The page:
At the direction of the U.S. Census, my team and I were required to meet with residents and ask the formulaic questions about age, race and whether they owned or rented their homes. Knocking on a door in Bee Cave or Westlake generally involved getting through layers of security gates to reach breath-taking homes with pools, expansive views, or private docks on the lake. I got a lot of “Leave-Me-Alone” responses often couched as “I’m really busy,” and “I’ll do it online.” The underlying dynamic was, “You are uninvited on my property,” and “How did you get past security?”

When we completed the door-knocking count, selected teams focused on finding and counting Austinites in the tortured census acronym, TNSOL (Targeted Nonstructured Outdoor Locations) — in other words, the homeless. It was easy to follow the highways to find the tent and tarp communities under the overpass intersections. More challenging was to locate people disbursed in the woods, behind Walmart dumpsters and wherever they could catch a piece of dry land near an intersection where they could “fly” their cardboard signs asking for money.

We were fortunate to have introductions from support crews such as the Travis County constable, whose Precinct 3 team seeks out the most isolated encampments to deliver food and water. Other church-based and nonprofit organizations provide food and clean water to various camps — lifelines to a population that lives in the margins. Many people we encountered seemed to suffer from addictions and illnesses that they said cost them their jobs and put them on the street in the first place. In the one officially sanctioned homeless encampment on a former state Department of Transportation storage yard, I had expected to see rows of identical tents or temporary structures like the UN refugee camps in Syria and elsewhere in the Middle East. Here, the hundred-plus inhabitants of Camp Esperanza make their own shelters through a hodgepodge of tarps, tents and cardboard.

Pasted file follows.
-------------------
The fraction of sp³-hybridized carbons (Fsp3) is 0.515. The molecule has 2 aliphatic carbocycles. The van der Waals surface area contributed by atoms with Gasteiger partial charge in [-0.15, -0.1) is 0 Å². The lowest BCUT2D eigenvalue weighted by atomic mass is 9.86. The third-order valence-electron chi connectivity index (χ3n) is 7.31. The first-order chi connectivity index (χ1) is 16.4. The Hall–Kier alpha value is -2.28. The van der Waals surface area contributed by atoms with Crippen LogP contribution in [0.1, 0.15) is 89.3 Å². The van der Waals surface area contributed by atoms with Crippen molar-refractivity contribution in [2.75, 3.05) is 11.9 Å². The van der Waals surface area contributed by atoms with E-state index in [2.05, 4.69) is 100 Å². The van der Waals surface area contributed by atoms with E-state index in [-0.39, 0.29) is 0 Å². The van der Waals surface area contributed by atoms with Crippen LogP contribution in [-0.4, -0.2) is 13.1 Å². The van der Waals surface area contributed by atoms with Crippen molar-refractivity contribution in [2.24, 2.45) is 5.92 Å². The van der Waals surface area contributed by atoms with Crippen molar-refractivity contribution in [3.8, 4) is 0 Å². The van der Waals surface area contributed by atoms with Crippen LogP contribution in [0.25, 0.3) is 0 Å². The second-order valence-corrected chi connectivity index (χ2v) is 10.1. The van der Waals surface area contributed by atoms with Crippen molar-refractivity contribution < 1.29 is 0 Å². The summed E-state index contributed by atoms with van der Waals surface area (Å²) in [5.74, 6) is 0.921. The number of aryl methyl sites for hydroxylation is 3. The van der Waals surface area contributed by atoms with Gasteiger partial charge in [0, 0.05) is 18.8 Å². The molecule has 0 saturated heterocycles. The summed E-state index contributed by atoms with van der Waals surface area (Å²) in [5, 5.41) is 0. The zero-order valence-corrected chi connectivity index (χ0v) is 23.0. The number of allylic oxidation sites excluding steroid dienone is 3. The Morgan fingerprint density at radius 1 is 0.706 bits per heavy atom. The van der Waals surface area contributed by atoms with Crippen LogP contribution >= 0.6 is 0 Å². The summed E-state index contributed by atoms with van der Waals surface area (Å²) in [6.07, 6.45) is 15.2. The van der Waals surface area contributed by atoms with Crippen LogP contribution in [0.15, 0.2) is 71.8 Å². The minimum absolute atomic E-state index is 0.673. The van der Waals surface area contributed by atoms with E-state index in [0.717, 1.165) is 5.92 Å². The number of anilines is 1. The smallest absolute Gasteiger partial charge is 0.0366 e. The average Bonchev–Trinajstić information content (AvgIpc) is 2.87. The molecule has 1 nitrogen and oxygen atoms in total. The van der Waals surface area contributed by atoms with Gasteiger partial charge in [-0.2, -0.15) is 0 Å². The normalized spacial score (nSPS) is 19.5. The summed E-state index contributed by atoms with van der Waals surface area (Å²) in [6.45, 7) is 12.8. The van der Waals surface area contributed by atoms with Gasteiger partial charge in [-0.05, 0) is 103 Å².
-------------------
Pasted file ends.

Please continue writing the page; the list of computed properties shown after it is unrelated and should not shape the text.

With the homeless there was, of course, the quiet ‘Leave-Me-Alone’ posture when we approached. But this was different. There was not the ‘Get Off My Property’ look of the high-grounders and lakesiders. The homeless were acutely aware that they have no right to be where they were and possess absolutely no property to protect. The ‘Leave-Me-Alone’ looks we got behind the iron security gates said, ‘I am where I want to be, doing what I want to do.’ The ‘Leave-Me-Alone’ under Highway 183 meant, I am in a place no one wants to be, subject to eviction, and I am humiliated. Their security moats were fear and despair. But they also seemed to project a sense of small pride in the resourcefulness to have put together enough shelter to stay alive. And as it was particularly dangerous to be alone in the woods, there were touching stories of taking in others recently on the street.

Once the regular follow-up door knocking cases started winding down, a few field supervisors like myself volunteered to take on managing teams counting the homeless population during the fourth week of September. Very few of the original crews opted to switch and take on the TNSOL. I heard concerns about the added dangers of COVID-19 exposure, unfamiliarity with the homeless population and, frankly, no interest in becoming familiar with the homeless camps. The census began recruiting people to work with the homeless; the team members I ended up working with each had a heart for the task. I was proud of them.

They were committed to getting a full and accurate count of the homeless population, and we were able to get through the Leave-Me-Alone defenses behind the tarps by acknowledging the human dignity of the people we were to “enumerate” and convincing them that they were to be counted just like everybody else in Austin, no matter where they lived.

Lenoir is a retired federal prosecutor living in Austin.